Plus, who wouldn’t want to Skydive Hawaii and gain a bird’s-eye view of paradise?
I initially tried to convince myself I wasn’t that bothered, the sensible part of me secretly hoping the desire to jump would pass. Of course, it didn’t. In fact, I’m confident that the only people I met in Hawaii during my entire three-month stay were people who were there to skydive, had done a skydive, were about to do a skydive, were skydiving instructors…I all but met Keanu Reeves. I was becoming obsessed and so, it was decided, I had to do the jump.
After a long time cursing myself for not seizing the opportunity to fulfil this particular dream during my healthy eustachian tube years, I contacted a doctor friend to find out the facts – what risk was I really looking at?
After a series of conversations, I got the answer I was hoping for – it was unlikely I would die (due to my ear issues), nor was my head likely to fall off or my eardrums explode. I might suffer some pain, possibly more than on a plane but the lower altitude I jumped from, the lower the risk. I was beside myself with excitement..and a mix of terror – with the ear-all-clear, it was time to book my jump.
Pacific Skydiving Centre
The best part about meeting so many people who had already flung themselves out of a plane in Hawaii was that I was able to gather a multitude of honest reviews.
There are two companies that compete most prolifically for customers who want to Skydive on the North Shore of Oahu, the main spot to skydive in Hawaii. Between them, Skydive Hawaii seemed to have the edge from a marketing perspective, but it was the second company, Pacific Skydive Centre that I booked with. Not only had they received the highest recommendations from the people I spoke to, the slightly lower price helped ($139 versus $150 for the basic jump), and the lowest jump-level was that bit lower (8,000 instead of 10,000 feet), so was attractive for my potentially exploding ear. However, there was one factor that sealed the deal – Pacific Skydive Centre had been used by the film-crew for Keanu’s movie, Point Break.
No. Contest. I booked for the following day.
A free ride to North Shore…and a few legalities
The huge plus if you don’t have your own wheels in Waikiki but want to skydive Hawaii is that the companies will generally come and collect you from your hotel for free. And, if you survive, they’ll do the reverse journey after your jump. Win!
I was expecting the trip to the airfield to be a relaxing sightseeing ride, but that wasn’t to be. The minute my bottom touched my seat, I was handed a 13-page legal document to sign.
Perhaps I should have done what most of the other people in my van did – glance at it, sign where indicated (i.e. next to every paragraph) and return to the views out of the window, but the ex-lawyer in me read every single word. Twice. From the first through to the very last page, the document detailed every conceivable way that things might go wrong during the course of my skydive, together with a few inconceivable ways, too.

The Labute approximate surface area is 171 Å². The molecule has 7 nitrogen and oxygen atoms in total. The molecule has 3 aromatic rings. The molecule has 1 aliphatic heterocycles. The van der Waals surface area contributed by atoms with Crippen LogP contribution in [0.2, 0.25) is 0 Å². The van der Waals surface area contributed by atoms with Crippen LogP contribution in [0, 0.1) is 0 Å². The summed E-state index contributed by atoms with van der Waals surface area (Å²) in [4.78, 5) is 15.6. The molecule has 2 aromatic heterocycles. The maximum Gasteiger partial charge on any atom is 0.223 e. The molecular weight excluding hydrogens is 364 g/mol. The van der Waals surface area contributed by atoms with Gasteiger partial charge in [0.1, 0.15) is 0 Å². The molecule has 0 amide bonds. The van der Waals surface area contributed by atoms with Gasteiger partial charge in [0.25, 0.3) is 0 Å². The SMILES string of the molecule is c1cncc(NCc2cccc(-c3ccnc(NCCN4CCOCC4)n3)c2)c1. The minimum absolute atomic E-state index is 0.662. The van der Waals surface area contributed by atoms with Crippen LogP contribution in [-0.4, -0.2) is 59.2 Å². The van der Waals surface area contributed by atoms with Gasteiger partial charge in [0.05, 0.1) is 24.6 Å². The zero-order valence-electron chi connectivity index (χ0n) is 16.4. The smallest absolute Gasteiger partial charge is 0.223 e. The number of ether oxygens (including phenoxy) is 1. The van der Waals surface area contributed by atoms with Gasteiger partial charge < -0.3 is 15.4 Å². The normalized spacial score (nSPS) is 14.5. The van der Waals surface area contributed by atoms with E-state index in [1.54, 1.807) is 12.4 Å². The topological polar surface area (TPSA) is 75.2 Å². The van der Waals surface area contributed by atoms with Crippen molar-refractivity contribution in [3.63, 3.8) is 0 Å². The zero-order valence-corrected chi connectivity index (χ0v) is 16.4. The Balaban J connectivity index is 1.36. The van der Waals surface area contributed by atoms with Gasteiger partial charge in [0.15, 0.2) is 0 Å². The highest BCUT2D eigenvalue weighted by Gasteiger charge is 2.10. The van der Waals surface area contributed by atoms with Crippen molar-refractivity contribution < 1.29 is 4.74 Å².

Clause by clause I sank deeper into the reality of what a skydive might calamitously entail – my parachute might not open, I might get tangled in it, my skydiving partner (the expert) might get tangled in it…the list went on and for a not too brief moment, the document gave me serious pause for thought.
I didn’t recall Keanu Reeves doing any paperwork before he hurled himself out of a plane. None of my travel friends had mentioned it either. In fact, I rationalised, it was an extreme sport that people had been doing for a very long time. Of course there were risks, and people had died, but I wasn’t planning to jump with a guy who’d found an abandoned parachute on the beach and thought he’d start a business. I was in the lovely U.S. of A, where health and safety rules applied (two parachutes and a fail-safe device it turns out); I’d spoken to plenty of people who’d done the jump just weeks before and survived; plus I had more likely concerns to contend with – the potential pain in my ears.
Resolute I wasn’t going to let the legalities deter me, I glossed over the final pages of fine print (as much as an ex-lawyer can “gloss”) and settled back to enjoy what was left of the ride.
The pre-jump wait – not for wimps or solo-travellers
When we arrived at the airfield, we were pointed in the direction of a video room, which was a relief because I didn’t have a bloody clue what to do on a skydive, so the promise of an instructional video was reassuring.
However, my relief was short-lived. The video had already started when I arrived (don’t you hate that?) and by the time it had finished I was not much wiser about what I had to do…although the possible ways I could die had been drummed more deeply in my brain. I sighed and followed the group into the waiting area. I was sure (read: blindly optimistic) there would be some more detailed, informative instruction before we fell out of the plane.